We should not abdicate our responsibilities to others.
|-- U.S. Rep. Carolyn Maloney
Maloney said by waiting to see what the Fed does, Congress would be "punting" its responsiblities. In response to Castle's compromise, Maloney noted that his resolution was "shifting it off in a resolution that has no impact." Unlike laws passed by Congress, resolutions are advisory, often symbolic and lack authority.
In her opening remarks at Thursday's hearing, the last step for the bill before it can be voted on by the entire House, Maloney told her colleagues: "Congress is in the constitution and the Federal Reserve is not. We should not abdicate our responsibilities to others."
Rep. Maxine Waters, a California Democrat, noted that regulators had to apologize for their inability to protect consumers from subprime mortgage lending schemes. She and Maloney drew parallels between the subprime fiasco and credit card lending.
|What's next for the bill?|
Consumer advocates cheer bill
Consumer advocacy groups went on record opposing any amendments that would weaken the Credit Cardholders' Bill of Rights proposal. Tamara Draut, director of the economic opportunity program for Demos, the New York-based nonprofit public policy research group, urged financial services committee members to "reject any further amendments that would weaken the bill."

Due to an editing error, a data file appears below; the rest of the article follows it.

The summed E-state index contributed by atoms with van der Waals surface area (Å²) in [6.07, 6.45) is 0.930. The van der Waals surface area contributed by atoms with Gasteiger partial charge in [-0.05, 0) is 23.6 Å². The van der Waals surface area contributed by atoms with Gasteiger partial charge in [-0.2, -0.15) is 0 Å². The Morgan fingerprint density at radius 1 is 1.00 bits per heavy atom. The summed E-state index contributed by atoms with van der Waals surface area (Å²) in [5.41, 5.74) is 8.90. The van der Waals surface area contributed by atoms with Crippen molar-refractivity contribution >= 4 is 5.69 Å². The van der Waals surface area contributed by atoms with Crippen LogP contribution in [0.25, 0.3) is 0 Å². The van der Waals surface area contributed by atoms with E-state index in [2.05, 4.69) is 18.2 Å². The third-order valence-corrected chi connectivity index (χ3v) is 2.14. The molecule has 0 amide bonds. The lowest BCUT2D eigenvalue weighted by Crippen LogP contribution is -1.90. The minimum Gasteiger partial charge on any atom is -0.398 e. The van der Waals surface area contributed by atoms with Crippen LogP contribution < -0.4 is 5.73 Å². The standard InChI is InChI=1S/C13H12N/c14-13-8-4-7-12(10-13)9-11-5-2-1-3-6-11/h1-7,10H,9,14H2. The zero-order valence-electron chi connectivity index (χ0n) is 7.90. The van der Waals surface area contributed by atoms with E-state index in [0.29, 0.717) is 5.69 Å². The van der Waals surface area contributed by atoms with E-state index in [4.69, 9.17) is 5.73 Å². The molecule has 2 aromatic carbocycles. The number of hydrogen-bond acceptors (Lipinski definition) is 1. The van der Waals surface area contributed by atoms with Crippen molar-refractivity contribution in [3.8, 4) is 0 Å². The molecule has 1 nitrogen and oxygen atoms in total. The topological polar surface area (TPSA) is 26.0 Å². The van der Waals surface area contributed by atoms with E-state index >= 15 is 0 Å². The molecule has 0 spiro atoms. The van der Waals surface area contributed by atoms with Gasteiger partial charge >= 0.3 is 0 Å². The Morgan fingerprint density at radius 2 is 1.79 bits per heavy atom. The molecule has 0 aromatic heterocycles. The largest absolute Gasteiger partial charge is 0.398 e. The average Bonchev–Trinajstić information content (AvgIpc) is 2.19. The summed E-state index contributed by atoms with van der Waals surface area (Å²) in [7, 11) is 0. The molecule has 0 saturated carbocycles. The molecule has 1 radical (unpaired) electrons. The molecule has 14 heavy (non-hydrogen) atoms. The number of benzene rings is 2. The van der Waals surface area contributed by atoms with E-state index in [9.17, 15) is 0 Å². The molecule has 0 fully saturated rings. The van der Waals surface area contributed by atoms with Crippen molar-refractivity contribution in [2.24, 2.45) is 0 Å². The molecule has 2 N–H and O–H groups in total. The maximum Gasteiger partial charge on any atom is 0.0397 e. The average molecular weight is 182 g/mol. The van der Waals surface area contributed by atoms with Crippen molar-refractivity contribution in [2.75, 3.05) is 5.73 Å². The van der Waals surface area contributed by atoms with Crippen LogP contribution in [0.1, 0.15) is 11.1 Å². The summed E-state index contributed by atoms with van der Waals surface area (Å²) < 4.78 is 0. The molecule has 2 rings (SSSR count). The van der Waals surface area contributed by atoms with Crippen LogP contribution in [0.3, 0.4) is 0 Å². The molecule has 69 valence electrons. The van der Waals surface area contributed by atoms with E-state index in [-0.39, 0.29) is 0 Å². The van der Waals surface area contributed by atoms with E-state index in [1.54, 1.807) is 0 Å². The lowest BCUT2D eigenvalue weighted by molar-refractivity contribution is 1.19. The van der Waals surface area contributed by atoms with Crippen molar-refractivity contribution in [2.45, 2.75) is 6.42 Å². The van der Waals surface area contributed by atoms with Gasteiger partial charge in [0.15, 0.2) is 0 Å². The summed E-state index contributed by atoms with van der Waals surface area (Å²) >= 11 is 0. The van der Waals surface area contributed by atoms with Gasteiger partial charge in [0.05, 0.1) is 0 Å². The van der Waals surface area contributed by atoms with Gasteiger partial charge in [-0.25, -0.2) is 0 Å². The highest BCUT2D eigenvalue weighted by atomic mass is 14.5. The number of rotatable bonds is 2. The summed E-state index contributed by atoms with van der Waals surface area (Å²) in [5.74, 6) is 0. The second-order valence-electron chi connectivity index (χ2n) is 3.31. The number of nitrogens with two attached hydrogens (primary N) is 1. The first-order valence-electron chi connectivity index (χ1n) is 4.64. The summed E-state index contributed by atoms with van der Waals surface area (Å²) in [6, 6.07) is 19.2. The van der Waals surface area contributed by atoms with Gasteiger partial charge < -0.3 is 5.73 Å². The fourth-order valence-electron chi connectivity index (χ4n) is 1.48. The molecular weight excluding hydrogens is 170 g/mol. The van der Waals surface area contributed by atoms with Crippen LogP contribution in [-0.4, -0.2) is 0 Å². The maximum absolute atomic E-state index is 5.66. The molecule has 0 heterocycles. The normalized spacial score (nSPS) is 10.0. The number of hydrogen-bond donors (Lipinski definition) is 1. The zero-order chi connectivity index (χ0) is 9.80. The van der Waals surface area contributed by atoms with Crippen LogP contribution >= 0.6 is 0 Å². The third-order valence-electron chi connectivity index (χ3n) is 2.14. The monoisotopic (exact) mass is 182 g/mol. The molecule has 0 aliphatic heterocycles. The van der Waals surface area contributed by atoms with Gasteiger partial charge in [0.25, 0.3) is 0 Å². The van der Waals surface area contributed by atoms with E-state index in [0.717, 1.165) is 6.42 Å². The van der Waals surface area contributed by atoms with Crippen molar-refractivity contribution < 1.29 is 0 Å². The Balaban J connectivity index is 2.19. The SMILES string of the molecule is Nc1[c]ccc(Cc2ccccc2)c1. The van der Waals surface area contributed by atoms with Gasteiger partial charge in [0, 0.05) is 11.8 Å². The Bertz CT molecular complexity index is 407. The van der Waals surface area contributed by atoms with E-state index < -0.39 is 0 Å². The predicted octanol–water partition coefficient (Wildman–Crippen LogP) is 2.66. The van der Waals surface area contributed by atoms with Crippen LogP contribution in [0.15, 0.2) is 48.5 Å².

Draut wrote that the bill "would level the playing field between borrower and lender by putting an end to some of the most arbitrary, abusive and unfair credit card lending practices that trap consumers -- particularly disadvantaged and minority borrowers -- in an unending cycle of costly debt."
Maloney released a report Wednesday citing the consequences of not ramping up regulation of credit cards. Failure to curb abuses by issuers, according to Maloney, would "push more families into bankruptcy, dampen consumer spending in the downturn, and create broader financial market risks from securitization of the debt."
She added: "Another financial crisis supported by inadequate regulation is looming as families using their credit cards to make ends meet struggle to cope with high interest rates and hidden fees. Families with credit card debt will spend more of their paychecks servicing their debt, instead of making new purchases to boost the sagging economy. If unfair practices by credit card companies are allowed to go unchecked as subprime mortgages were, it will have far reaching effects for families and the economy."